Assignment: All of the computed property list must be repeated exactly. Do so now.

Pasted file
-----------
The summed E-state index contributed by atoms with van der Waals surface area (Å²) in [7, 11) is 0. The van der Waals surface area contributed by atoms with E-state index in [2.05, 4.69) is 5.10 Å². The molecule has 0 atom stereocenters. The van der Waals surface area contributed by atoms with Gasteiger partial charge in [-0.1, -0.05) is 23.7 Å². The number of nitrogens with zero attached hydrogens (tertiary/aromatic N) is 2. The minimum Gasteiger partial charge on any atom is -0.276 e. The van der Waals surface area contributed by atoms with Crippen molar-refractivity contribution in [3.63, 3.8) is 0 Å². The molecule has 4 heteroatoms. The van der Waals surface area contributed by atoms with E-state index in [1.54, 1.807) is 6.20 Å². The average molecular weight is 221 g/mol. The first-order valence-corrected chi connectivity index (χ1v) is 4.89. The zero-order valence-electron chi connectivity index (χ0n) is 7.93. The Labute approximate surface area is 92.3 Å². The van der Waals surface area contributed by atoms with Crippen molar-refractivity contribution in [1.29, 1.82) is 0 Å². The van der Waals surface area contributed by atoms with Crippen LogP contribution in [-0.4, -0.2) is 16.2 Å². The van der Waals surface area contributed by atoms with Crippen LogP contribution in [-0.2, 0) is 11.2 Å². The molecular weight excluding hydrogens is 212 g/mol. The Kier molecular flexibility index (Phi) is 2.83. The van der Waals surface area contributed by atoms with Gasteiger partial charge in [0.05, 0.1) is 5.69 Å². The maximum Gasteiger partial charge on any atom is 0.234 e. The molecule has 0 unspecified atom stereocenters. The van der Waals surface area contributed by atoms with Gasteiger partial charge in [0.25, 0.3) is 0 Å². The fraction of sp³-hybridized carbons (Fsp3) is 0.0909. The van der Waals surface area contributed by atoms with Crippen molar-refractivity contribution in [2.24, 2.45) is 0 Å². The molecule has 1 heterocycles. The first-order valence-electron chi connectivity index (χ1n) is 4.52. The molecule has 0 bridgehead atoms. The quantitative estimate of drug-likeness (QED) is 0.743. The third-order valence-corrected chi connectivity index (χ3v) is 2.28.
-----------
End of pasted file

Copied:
The summed E-state index contributed by atoms with van der Waals surface area (Å²) in [7, 11) is 0. The van der Waals surface area contributed by atoms with E-state index in [2.05, 4.69) is 5.10 Å². The molecule has 0 atom stereocenters. The van der Waals surface area contributed by atoms with Gasteiger partial charge in [-0.1, -0.05) is 23.7 Å². The number of nitrogens with zero attached hydrogens (tertiary/aromatic N) is 2. The minimum Gasteiger partial charge on any atom is -0.276 e. The van der Waals surface area contributed by atoms with Crippen molar-refractivity contribution in [3.63, 3.8) is 0 Å². The molecule has 4 heteroatoms. The van der Waals surface area contributed by atoms with E-state index in [1.54, 1.807) is 6.20 Å². The average molecular weight is 221 g/mol. The first-order valence-corrected chi connectivity index (χ1v) is 4.89. The zero-order valence-electron chi connectivity index (χ0n) is 7.93. The Labute approximate surface area is 92.3 Å². The van der Waals surface area contributed by atoms with Crippen molar-refractivity contribution in [1.29, 1.82) is 0 Å². The van der Waals surface area contributed by atoms with Crippen LogP contribution in [-0.4, -0.2) is 16.2 Å². The van der Waals surface area contributed by atoms with Crippen LogP contribution in [-0.2, 0) is 11.2 Å². The molecular weight excluding hydrogens is 212 g/mol. The Kier molecular flexibility index (Phi) is 2.83. The van der Waals surface area contributed by atoms with Gasteiger partial charge in [0.05, 0.1) is 5.69 Å². The maximum Gasteiger partial charge on any atom is 0.234 e. The molecule has 0 unspecified atom stereocenters. The van der Waals surface area contributed by atoms with Gasteiger partial charge in [0.25, 0.3) is 0 Å². The fraction of sp³-hybridized carbons (Fsp3) is 0.0909. The van der Waals surface area contributed by atoms with Crippen molar-refractivity contribution in [2.24, 2.45) is 0 Å². The molecule has 1 heterocycles. The first-order valence-electron chi connectivity index (χ1n) is 4.52. The molecule has 0 bridgehead atoms. The quantitative estimate of drug-likeness (QED) is 0.743. The third-order valence-corrected chi connectivity index (χ3v) is 2.28.